Fortunately, a therapist gave me pen and paper. She released my right hand one morning and asked me to write the numbers one to ten. Aggravated by all of the seemingly condescending questions (as "Where are you? What day is this?"), I wrote the correct numbers in Spanish. They thought it was gibberish until a bilingual scrub nurse told them I was indeed lucid and responding correctly to their question. When asked to write whatever I wanted, I scrawled the sentence, "I'm lost in my mind." This pretty well described what I was feeling at that time. My mother held me close to her, promising to find me and to take my home soon.
And not being able to communicate was far more degrading than merely frustrating. I was just beginning to regain bladder control when physical therapists began, twice daily, to roll me in a wheelchair to the therapy wing. Often I would try to express my need to go to the restroom, but my jumbled words went either unheeded or unheard. Once a therapist correctly guessed my need for a toilet, but simply told me, "We can't get off schedule, Kelly, so just wet the towels in the chair." Demeaned and outraged, I swore that I would somehow regain my power to talk, or for that matter, to yell.
Skipping forward in time, I was allowed to leave after a month, and to be transferred to a rehabilitation hospital I call "Charlotte Rehab." Movement and communication were still terribly hard due to my short term memory deficits. I couldn't tell my parents about my therapy sessions because I forgot all previous actions within minutes. This "anterograde amnesia" became less and less over many years, but has hindered me greatly in my ability to respond correctly to others.
Even though I now have full ability to think, speak, and write, I cannot truly tell you of the terror I felt in a rehabilitation hospital for those with paralysis and brain injuries due to similar tragedies. People who wake from a coma wake unevenly, and not all at once like you see in soap operas. They wake up angry, cussing and screaming at the world. The "filter" that makes the brain recognize tact is still asleep. I did my share of hollering, but I was not as "otherworldly" as my cellmates (the doors of our ward were kept locked. This was another frightening experience, to be under lock and key).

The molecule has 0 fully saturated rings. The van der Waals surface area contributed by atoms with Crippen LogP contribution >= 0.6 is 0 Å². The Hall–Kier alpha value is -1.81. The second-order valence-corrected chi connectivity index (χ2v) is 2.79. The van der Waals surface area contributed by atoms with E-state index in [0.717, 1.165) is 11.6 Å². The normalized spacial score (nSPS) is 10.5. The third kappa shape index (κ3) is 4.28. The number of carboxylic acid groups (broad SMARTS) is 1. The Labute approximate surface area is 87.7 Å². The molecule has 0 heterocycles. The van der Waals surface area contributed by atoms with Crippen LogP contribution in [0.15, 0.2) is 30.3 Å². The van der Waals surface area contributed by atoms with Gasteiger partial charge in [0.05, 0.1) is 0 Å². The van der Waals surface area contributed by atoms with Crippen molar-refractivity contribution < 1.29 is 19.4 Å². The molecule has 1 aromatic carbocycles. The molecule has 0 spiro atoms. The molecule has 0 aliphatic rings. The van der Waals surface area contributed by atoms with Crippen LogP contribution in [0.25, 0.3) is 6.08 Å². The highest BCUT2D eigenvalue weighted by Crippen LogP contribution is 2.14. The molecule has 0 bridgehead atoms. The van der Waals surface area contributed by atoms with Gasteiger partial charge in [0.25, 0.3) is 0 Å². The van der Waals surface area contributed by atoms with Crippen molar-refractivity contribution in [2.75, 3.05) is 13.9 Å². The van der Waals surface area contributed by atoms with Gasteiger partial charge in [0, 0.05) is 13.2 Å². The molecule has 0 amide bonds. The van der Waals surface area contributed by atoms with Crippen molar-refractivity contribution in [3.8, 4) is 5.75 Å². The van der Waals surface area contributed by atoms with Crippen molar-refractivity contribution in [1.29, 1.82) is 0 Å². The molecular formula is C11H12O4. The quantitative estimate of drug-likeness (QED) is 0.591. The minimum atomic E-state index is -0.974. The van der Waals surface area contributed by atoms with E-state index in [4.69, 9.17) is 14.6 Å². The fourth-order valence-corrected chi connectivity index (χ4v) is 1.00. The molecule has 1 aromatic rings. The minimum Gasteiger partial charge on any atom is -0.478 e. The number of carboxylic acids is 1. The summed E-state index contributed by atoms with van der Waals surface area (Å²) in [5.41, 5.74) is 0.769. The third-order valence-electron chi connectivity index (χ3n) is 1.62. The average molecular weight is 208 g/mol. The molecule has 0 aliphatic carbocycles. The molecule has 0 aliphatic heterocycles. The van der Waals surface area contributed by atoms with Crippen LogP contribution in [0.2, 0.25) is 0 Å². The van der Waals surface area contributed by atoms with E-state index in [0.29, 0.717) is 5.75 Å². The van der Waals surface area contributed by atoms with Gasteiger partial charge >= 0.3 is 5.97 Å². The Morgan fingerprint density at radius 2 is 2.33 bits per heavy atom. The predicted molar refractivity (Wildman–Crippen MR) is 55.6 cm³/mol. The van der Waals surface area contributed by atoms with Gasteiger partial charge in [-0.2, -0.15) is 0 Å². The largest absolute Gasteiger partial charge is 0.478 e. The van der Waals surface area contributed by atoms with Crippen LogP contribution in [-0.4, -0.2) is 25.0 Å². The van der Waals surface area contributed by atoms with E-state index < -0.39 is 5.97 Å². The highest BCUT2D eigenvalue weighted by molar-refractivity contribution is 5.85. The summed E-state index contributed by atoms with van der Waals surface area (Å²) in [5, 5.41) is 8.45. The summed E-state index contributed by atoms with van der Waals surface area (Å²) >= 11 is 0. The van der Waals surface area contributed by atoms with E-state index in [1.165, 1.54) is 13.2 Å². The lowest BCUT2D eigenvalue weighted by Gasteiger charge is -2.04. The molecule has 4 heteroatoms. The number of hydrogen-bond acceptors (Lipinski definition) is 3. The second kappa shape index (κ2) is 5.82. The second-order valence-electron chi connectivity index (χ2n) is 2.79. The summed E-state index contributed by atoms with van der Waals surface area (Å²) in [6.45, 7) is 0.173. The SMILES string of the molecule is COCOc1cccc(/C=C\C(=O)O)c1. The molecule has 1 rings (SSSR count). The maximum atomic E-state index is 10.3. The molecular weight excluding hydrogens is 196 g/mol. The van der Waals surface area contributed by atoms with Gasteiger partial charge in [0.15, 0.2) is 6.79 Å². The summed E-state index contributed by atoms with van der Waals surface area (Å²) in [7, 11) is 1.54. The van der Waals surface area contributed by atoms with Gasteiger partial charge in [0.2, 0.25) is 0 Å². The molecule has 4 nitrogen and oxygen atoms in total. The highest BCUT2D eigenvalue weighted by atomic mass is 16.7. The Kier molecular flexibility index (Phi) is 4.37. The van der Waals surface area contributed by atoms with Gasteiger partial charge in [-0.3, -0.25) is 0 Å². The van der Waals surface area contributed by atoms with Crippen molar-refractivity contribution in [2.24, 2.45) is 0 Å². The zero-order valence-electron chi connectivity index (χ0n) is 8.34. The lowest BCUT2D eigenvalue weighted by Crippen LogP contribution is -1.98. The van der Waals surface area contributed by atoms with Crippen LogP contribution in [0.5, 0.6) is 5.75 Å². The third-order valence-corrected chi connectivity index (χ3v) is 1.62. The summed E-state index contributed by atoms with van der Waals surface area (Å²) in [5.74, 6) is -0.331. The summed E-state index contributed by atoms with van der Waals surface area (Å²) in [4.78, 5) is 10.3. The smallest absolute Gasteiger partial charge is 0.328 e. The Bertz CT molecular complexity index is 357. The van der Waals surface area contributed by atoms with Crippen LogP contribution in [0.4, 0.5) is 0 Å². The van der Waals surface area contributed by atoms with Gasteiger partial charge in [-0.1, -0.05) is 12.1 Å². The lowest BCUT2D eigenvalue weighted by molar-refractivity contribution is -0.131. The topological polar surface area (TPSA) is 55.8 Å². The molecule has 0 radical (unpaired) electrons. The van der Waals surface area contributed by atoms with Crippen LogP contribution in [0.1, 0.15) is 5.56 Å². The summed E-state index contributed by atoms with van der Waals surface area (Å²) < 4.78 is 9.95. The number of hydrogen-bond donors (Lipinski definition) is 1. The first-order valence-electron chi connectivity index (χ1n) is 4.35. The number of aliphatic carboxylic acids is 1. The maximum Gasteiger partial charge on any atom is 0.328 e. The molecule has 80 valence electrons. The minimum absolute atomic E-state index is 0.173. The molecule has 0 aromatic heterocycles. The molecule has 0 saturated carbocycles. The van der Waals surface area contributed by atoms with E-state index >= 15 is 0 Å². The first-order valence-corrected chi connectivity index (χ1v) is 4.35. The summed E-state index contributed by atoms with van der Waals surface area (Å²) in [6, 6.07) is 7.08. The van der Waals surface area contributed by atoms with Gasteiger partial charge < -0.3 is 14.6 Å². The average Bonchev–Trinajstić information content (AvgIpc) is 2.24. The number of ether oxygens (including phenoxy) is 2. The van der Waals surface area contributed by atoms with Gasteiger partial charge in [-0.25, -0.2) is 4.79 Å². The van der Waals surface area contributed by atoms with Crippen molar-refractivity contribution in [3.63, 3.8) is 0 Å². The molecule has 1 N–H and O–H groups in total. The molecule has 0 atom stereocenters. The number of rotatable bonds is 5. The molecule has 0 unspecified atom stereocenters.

I remember the "Elephant Man," a teenager in a wheelchair (as I was) who screamed like an elephant from dawn to dark. He was laboring to make his fingers work on a voice board, so that artificial sounds could make his needs known to those around him. I also remember the "Dam Man," who fell off an eighty foot dam and was in a full body cast. He struggled to whisper to anyone around him, to please roll his bed outside so that he could smoke through the small mouth hole in his cast. My Mother remembered a girl named Misty, who was sitting by the wall whispering to herself. Mother walked over to ask if she needed anything. "They bathed me in cold water,” she moaned softly with tears in her eyes. Well, it didn't take very long for my Mom to find Misty’s doctor, several nurses and the Mother, and I doubt they'll forget my Mother’s tirade. I couldn’t and still have trouble believing that the aides abused a child just because they didn't think she could tell on them.
And then I met John, who though paralyzed from the waist down, was coherent and physically attractive. Let me state that at this time, I did not have the muscular control to walk unassisted. My left side was very weak, and I fell whenever I tried to take steps alone. Thus I was only able to get around in a wheelchair or with someone supporting me on each side of my body. Head injuries cause muscles to more or less lose contact with the thinking mind, the neurons that tell them when and how to perform.
John, like me, was confined to a rolling chair, but he amazed me by doing "wheelies" around the therapy rooms, and by his seeming enjoyment of the activity. One day my PT (physical therapist) Susie, was insisting that I walk about ten feet towards her without help. I politely refused. "I don’t think so" I whispered. John then zoomed up in his chair and yelled out, "Walk for me, Kelly!" Annoyed, I stared at him and asked, "Why are you here?" (People in rehab tend to be blunt, having little time for idle conversation). John then proceeded to tell me his heart-wrenching story.